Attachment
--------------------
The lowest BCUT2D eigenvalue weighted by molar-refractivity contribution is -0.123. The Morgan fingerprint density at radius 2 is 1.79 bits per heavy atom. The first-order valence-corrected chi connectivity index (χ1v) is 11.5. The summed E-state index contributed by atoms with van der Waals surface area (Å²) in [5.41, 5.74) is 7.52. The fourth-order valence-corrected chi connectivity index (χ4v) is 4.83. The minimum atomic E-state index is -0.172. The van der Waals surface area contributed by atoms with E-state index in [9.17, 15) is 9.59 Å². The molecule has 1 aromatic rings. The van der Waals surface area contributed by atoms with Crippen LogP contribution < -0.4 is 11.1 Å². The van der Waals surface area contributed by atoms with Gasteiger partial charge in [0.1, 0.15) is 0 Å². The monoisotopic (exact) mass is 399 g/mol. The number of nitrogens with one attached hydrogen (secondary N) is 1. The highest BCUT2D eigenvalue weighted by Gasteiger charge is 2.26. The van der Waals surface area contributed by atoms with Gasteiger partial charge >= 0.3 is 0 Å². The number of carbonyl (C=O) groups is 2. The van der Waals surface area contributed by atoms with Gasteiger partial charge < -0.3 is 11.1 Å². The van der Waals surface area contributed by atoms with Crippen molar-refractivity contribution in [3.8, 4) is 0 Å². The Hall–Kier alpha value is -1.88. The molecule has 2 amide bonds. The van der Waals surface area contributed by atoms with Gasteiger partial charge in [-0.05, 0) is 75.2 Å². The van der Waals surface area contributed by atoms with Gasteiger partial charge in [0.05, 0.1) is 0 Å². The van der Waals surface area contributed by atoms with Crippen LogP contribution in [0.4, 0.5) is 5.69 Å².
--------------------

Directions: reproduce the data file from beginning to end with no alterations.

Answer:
The lowest BCUT2D eigenvalue weighted by molar-refractivity contribution is -0.123. The Morgan fingerprint density at radius 2 is 1.79 bits per heavy atom. The first-order valence-corrected chi connectivity index (χ1v) is 11.5. The summed E-state index contributed by atoms with van der Waals surface area (Å²) in [5.41, 5.74) is 7.52. The fourth-order valence-corrected chi connectivity index (χ4v) is 4.83. The minimum atomic E-state index is -0.172. The van der Waals surface area contributed by atoms with E-state index in [9.17, 15) is 9.59 Å². The molecule has 1 aromatic rings. The van der Waals surface area contributed by atoms with Crippen LogP contribution < -0.4 is 11.1 Å². The van der Waals surface area contributed by atoms with Gasteiger partial charge in [0.1, 0.15) is 0 Å². The monoisotopic (exact) mass is 399 g/mol. The number of nitrogens with one attached hydrogen (secondary N) is 1. The highest BCUT2D eigenvalue weighted by Gasteiger charge is 2.26. The van der Waals surface area contributed by atoms with Gasteiger partial charge >= 0.3 is 0 Å². The number of carbonyl (C=O) groups is 2. The van der Waals surface area contributed by atoms with Gasteiger partial charge < -0.3 is 11.1 Å². The van der Waals surface area contributed by atoms with Crippen molar-refractivity contribution in [3.8, 4) is 0 Å². The Hall–Kier alpha value is -1.88. The molecule has 2 amide bonds. The van der Waals surface area contributed by atoms with Gasteiger partial charge in [-0.05, 0) is 75.2 Å². The van der Waals surface area contributed by atoms with Gasteiger partial charge in [0.05, 0.1) is 0 Å². The van der Waals surface area contributed by atoms with Crippen LogP contribution in [0.4, 0.5) is 5.69 Å².